She made defying death look good. With a twinkle of the eye and a gleeful smile she traveled the world, often alone. Sara jumped off buildings, including the world’s largest bungee jump (at that time) in China.
She skydived for her first time on her 18th birthday (many times after that), her jump ended in an ‘off landing’ Meaning you didn’t land where you planned, she ended up in a Christmas tree farm. She had no problem being on, or jumping out of planes of any size.
She dived with sharks in Fiji, without a cage. You know, like you do.
She ‘parahawked’ in Nepal, a combination of parasailing while fed an Egyptian vulture (Bob) buffalo meat mid air. I mean, doesn’t everyone?
At 20, she tubbed down the Mekong River in Vietnam, where apparently there are people who will throw you a rope from the shore, reel you into a river side bar where the drinks are served in buckets. According to her, it is also possible to be hired as one of the rope throwers. The compensation for this job was a bucket of booze and a place to sleep, of course she took that opportunity and was a rope thrower for a day or two.
She became a master diver and loved to be underwater, like diving shipwrecks in Thailand and Guam.
One of her main motivators to scuba dive was a not so secret bid to try and make friends with any fish or marine creature she could swim with. I was always telling her to beware of rapey dolphins (look it up, I’m not kidding) and to “blow more bubbles”.
She lived for extended periods in more far off places than most people know, never mind go. Places like Tibet, China, Thailand, Guam and the Dominican Republic, to name just a few. She spent months and months in these places and I’m pretty sure that from 18 on, she spent more time outside the US than in it.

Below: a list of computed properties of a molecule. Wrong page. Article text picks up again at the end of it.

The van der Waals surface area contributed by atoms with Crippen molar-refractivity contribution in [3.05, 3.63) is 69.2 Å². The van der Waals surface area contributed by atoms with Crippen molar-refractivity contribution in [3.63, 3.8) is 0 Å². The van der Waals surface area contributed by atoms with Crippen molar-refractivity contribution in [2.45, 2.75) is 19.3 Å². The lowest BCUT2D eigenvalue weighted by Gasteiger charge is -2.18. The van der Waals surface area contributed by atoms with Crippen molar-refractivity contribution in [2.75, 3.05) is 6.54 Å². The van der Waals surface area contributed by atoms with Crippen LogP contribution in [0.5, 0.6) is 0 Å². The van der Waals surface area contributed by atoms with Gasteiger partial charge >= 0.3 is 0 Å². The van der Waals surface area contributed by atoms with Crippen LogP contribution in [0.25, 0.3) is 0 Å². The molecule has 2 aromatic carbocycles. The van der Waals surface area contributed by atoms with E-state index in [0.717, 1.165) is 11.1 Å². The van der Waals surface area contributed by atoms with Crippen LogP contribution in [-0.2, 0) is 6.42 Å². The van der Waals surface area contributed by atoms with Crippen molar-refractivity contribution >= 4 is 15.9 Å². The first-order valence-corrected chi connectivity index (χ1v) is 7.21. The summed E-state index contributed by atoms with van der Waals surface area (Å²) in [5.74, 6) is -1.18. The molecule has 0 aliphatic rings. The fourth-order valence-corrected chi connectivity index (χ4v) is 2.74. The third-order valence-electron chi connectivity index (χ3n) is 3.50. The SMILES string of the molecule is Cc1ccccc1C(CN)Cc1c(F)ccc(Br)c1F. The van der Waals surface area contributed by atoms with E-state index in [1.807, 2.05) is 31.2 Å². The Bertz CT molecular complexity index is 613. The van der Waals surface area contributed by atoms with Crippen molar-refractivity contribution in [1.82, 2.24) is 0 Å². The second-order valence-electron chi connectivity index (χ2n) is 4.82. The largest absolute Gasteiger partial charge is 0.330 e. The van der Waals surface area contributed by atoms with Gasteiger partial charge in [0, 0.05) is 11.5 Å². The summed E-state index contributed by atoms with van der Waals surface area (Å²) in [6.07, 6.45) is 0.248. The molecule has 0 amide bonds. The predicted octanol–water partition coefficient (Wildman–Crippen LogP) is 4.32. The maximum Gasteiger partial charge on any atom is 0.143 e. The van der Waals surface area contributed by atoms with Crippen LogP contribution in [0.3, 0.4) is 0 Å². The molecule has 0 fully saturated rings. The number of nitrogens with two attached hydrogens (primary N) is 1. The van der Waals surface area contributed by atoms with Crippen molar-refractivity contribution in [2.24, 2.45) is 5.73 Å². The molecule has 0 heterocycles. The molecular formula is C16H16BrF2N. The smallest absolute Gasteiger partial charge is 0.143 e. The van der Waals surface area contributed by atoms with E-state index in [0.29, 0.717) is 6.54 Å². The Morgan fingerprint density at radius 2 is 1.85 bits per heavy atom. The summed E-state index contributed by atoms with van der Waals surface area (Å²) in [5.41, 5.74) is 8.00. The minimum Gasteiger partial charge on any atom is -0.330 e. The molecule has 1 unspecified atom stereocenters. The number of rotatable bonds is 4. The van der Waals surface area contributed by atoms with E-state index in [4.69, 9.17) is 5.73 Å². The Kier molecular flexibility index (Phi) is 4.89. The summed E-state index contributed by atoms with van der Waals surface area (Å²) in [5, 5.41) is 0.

When she was 19 she lived in Lhasa for a time, working at a Tibetan orphanage, hanging out with dissonant monks and recording the 40th anniversary ‘celebration’ of China’s occupation of Tibet.
Later on that same trip, she hitchhiked along ancient pilgrimage routes through the Himalayas to bathe in sacred lakes.
She attended far-off festivals and celebrations, always learning about cultures not her own. She immersed herself in the verity that this world’s incarnations and rituals have to offer.
Even when she was home, she was always up to something dangerous. During the CZU complex fires she lied her way back into the evacuation zone on the second day of the fire to get more of our mother’s things and ended up cutting the fire break that saved our mom’s house with a neighbor. (She got in with an expired press-pass, that became a valid press-pass the following day, when she actually did receive an assignment to take pictures of the fire for publishing) For a month she continued to return daily; officially for the newspaper, and unofficially as part of a coordinated effort to take care of the animals who would not come when their people had to go.
I would receive requests for pet wellness checks and property checks and relay the info to Sara, who would feed animals and take pictures of peoples’ properties. Often providing them proof that their house was still there, but also taking pictures when it was not, so our neighbors could start insurance claims for lost homes. We only found out recently that a burning branch had fallen on her at some point in this effort, an injury (like many) she kept hidden from our mother and me.